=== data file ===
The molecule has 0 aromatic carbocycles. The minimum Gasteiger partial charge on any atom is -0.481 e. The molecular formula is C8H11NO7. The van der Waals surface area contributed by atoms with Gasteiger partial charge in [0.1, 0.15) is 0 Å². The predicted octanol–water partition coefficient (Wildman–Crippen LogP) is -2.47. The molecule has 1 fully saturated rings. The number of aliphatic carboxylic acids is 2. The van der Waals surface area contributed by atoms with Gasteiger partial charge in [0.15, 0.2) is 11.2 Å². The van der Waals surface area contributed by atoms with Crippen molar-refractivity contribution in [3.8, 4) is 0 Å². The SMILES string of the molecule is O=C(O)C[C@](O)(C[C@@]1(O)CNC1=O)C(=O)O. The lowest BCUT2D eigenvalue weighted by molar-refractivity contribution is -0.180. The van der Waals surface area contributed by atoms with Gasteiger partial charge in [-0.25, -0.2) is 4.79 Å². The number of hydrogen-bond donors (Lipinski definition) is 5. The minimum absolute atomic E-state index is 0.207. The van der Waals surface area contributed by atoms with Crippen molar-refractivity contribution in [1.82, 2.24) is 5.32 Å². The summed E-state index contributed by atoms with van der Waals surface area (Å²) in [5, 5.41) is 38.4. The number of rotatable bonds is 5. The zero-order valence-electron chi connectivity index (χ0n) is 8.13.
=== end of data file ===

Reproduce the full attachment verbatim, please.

The molecule has 0 aromatic carbocycles. The minimum Gasteiger partial charge on any atom is -0.481 e. The molecular formula is C8H11NO7. The van der Waals surface area contributed by atoms with Gasteiger partial charge in [0.1, 0.15) is 0 Å². The predicted octanol–water partition coefficient (Wildman–Crippen LogP) is -2.47. The molecule has 1 fully saturated rings. The number of aliphatic carboxylic acids is 2. The van der Waals surface area contributed by atoms with Gasteiger partial charge in [0.15, 0.2) is 11.2 Å². The van der Waals surface area contributed by atoms with Crippen molar-refractivity contribution in [3.8, 4) is 0 Å². The SMILES string of the molecule is O=C(O)C[C@](O)(C[C@@]1(O)CNC1=O)C(=O)O. The lowest BCUT2D eigenvalue weighted by molar-refractivity contribution is -0.180. The van der Waals surface area contributed by atoms with Gasteiger partial charge in [-0.25, -0.2) is 4.79 Å². The number of hydrogen-bond donors (Lipinski definition) is 5. The minimum absolute atomic E-state index is 0.207. The van der Waals surface area contributed by atoms with Crippen molar-refractivity contribution in [1.82, 2.24) is 5.32 Å². The summed E-state index contributed by atoms with van der Waals surface area (Å²) in [5, 5.41) is 38.4. The number of rotatable bonds is 5. The zero-order valence-electron chi connectivity index (χ0n) is 8.13.